note the slightest movements of the island.

It was on the night of the 7th April that the actual breaking up
of the ice commenced. In the morning the Lieutenant, Mrs Bar-
nett, Kalumah, and Sergeant Long, had climbed to the summit of
Cape Bathurst, and saw that a great change had taken place in the
chain of icebergs. The huge barrier had parted nearly in the
middle, and now formed two separate masses, the larger of which
seemed to be moving northwards.

Was it the Kamtchatka Current which produced this motion ?
Would the floating island take the same direction ? The intense
anxiety of the Lieutenant and his companions can easily' be
imagined. Their fate might now be decided in a few hours, and if
they should be drifted some hundred miles to the north, it would
be very difficult to reach the continent in a vessel so small as

Unfortunately it was impossible to ascertain the nature or extent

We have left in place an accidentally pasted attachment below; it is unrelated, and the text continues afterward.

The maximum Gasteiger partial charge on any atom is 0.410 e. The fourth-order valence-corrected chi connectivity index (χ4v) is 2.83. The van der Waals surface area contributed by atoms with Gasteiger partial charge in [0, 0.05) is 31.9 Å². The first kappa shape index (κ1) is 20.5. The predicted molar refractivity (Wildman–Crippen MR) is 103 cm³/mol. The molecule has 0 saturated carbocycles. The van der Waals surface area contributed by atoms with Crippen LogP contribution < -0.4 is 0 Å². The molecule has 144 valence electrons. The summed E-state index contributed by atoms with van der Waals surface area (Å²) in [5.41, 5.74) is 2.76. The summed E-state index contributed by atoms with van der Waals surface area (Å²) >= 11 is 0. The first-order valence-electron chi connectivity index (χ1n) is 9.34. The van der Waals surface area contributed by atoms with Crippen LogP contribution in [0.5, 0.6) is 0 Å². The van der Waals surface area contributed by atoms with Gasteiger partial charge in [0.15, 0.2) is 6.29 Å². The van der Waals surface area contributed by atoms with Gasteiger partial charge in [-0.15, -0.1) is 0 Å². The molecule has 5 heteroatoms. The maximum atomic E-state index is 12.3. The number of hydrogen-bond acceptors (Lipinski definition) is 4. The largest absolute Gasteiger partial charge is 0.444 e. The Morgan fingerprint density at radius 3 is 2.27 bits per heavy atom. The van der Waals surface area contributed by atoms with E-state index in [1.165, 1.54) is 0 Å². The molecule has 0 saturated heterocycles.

of the displacement which was going on. One thing was, however,
evident, the island was not yet moving, at least not in the same
direction as the ice-wall. It therefore seemed probable that
whilst part of the ice-field was floating to the north, that portion
immediately surrounding the island still remained stationary.

This displacement of the icebergs did not in the least alter the
opinion of the young Esquimaux. Kalumah still maintained that
the thaw would proceed from north to south, and that the ice- wall
would shortly feel the influence of the Behring Current. To make
herself more easily understood, she traced the direction of the